One of RCS Capital Corp.'s newest broker-dealers, VSR Financial Services Inc., recently was part of an unusual and costly $3.74 million settlement in Texas state court over the sale of high risk, illiquid alternative investments dating back to the credit crisis.
Filed in 2012 by a client of a former VSR adviser Charles Chapman in Dallas County district court, the suit stems from losses from $1.05 million invested in DBSI 2006 Secured Notes Corp.
Formerly a top real estate syndicator that raised almost $1 billion by selling private placements through dozens of independent broker-dealers, Diversified Business Services & Investments Inc. — DBSI — declared bankruptcy in 2008. It was later revealed that DBSI acted like a Ponzi scheme. Four top executives of DBSI were convicted by a federal jury in Idaho earlier this year on multiple counts of fraud.
The lawsuit by investor Gordon B. McLendon Jr. alleged that Mr. Chapman and his firms, Chapman Hext & Co. and CH Wealth Management, “failed to conduct proper due diligence associated with VSR before recommending and causing plaintiffs to make investments with VSR, including the DBSI investment.”
Mr. McLendon invested a total of $7.1 million in various alternatives such as private placements and nontraded real estate investment trusts the industry calls “direct investments.”
At the end of August, the two sides reached a settlement in the matter, weeks before it was set to go to trial. VSR's portion of the settlement was $1.88 million, the insurance portion was $1.6 million, and Mr. Chapman was on the hook for $250,000, according to the settlement.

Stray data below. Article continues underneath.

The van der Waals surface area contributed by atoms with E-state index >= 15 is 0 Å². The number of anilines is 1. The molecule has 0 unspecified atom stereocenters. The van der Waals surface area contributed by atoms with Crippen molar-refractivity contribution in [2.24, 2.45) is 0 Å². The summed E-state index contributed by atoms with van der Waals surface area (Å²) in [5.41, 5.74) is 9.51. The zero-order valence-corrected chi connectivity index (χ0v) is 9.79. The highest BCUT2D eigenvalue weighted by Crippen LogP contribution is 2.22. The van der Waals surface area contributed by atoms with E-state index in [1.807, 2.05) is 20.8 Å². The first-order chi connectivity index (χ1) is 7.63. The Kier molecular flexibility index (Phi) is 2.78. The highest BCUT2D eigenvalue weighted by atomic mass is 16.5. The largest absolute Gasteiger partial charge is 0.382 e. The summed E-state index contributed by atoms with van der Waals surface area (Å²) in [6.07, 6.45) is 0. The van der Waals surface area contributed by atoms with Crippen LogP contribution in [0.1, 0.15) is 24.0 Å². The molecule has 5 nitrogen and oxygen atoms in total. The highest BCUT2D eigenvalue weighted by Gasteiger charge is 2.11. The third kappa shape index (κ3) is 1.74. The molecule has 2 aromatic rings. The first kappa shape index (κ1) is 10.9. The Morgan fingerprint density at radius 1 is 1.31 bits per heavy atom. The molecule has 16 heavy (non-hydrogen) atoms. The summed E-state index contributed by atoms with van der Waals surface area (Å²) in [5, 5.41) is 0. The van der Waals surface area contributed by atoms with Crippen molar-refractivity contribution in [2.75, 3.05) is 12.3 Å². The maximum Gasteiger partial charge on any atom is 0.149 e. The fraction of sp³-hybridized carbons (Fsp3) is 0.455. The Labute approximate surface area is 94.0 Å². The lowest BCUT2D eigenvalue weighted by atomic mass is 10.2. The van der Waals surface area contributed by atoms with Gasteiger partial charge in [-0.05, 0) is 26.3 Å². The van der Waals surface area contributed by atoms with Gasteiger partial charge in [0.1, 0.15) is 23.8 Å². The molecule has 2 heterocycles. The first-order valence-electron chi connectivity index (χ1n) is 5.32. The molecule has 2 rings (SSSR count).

RCAP spokesman Tony DeFazio said the company had no comment on the complaint or settlement. RCAP entered a deal to acquire VSR in August. Gregory Hext, CEO of Chapman Hext, said Mr. Chapman had retired and could not be immediately reached because he was traveling outside the country. Mr. Chapman left VSR in 2009 and is no longer affiliated with a broker-dealer.
J. Michael Stanfield, CEO of VSR, said the settlement was preferable to a potentially long and complex trial. As part of the agreement, VSR received some of the alternative investment securities owned by Mr. McLendon with a value of $1.6 million.
“It wasn't as bad as it sounds,” Mr. Stanfield said. “We were happy to take these securities.”
“VSR and other brokers need to learn that rubber stamping high risk, high commission investments should not be their business model,” said Alan Loewinsohn, Mr. McLendon's attorney. The prospect of a Texas jury hearing the case pushed VSR to obtain the settlement, he said. “My client hoped the settlement sent the message that a client's trust is a demand, not a request,” Mr. Loewinsohn said.
It is unusual for investor complaints against financial advisers and brokerage firms to wind their way through state court. Brokerage contracts have a mandatory arbitration clause, so the vast majority of individual investor complaints against brokerage firms never go to court.
The lawsuit did not wind up in front of a Financial Industry Regulatory Authority Inc. arbitration panel even though VSR tried to compel arbitration, Mr. Stanfield said. The court made a ruling not to compel arbitration because it found that agreement to arbitrate was with VSR's clearing firm, First Clearing, and not VSR, Mr. Stanfield said.
“We think we are in the tail end of litigation” stemming from the financial crisis and collapse of 2007 and 2008, Mr. Stanfield said.